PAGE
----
Were you surprised to get re-elected as chair of IPDC?
“I was pleased and honoured by the positive reactions from many member states. The Dutch government has been committed to support my re-election so for that reason I wasn't really surprised.”
Looking back, what were the highlights of the last two years?
“I've enjoyed connecting people and organizations, often with complex relations. Working for Free Press Unlimited and chairing a UN members council requires working at different levels and being flexible. The good thing is that many stakeholders, including governments representatives, have agreed on common goals such as: promoting freedom of expression, access to information, and striving to end impunity for crimes against journalists.
Another initiative I'm pleased with, is the IPDC Talks on the importance of access to information. At UNESCO we wanted to make the Sustainable Development Goals (SDGs) tangible for 'normal' people. So for this TED-like event, we invited distinguished and local speakers to talk about what's been done - communication wise - to realize each goal. Journalism and communication play a crucial role in triggering more commitment to these goals. Otherwise, these goals will only stay beautiful on paper.”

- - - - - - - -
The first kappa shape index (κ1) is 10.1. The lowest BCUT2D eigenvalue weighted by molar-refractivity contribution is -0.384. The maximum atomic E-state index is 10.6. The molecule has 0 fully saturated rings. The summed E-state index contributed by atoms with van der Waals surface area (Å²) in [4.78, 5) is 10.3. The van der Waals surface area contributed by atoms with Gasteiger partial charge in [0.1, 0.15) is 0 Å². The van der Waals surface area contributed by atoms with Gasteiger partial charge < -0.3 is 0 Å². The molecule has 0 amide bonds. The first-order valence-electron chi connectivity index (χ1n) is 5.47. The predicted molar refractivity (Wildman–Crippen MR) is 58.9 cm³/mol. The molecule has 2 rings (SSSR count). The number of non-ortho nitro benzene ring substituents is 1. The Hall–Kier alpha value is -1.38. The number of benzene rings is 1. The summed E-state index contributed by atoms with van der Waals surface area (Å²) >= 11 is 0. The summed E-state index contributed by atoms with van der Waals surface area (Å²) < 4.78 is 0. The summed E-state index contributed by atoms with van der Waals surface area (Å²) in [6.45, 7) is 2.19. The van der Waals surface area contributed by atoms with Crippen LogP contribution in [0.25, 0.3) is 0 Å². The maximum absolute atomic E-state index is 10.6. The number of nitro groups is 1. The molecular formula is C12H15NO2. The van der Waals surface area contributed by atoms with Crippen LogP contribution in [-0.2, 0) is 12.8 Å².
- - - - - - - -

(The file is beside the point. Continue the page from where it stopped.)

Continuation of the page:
What are your plans for the coming years?
“UNESCO has been working on the issue of ending impunity for crimes against journalists for quite a few years now. IPDC is said to be the cradle of the UN Plan of Action on the Safety of Journalists and the Issue of Impunity. The implementation of this plan is currently under review, because it requires enabling each country in reporting, preventing and addressing crimes against journalists. Furthermore it needs to be supported and implemented by everyone in society, not only organizations such as Free Press Unlimited. Because in the end a crime against a journalist has impact on us all and it leads to less freedom of speech, more fear and more censorship.
Another issue that UNESCO and IPDC try to deal with is gender equality. Mainstream media play a very decisive role and are often conservative in how women and gender issues are portrayed. Global research and monitoring of media show that only four per cent of the produced content worldwide challenges the stereotypes about women. Media need to be more aware of their role and effects in society.”
Are you looking forward to continuing your work with IPDC?
“I'm relatively pleased with what I've achieved so far but in order to accomplish more I'm glad to have two more years ahead of me. That way I can continue working on the mentioned issues as well as strengthening the cooperation of UNESCO and Free Press Unlimited in order to achieve our common goal: freedom of press and access to information worldwide.”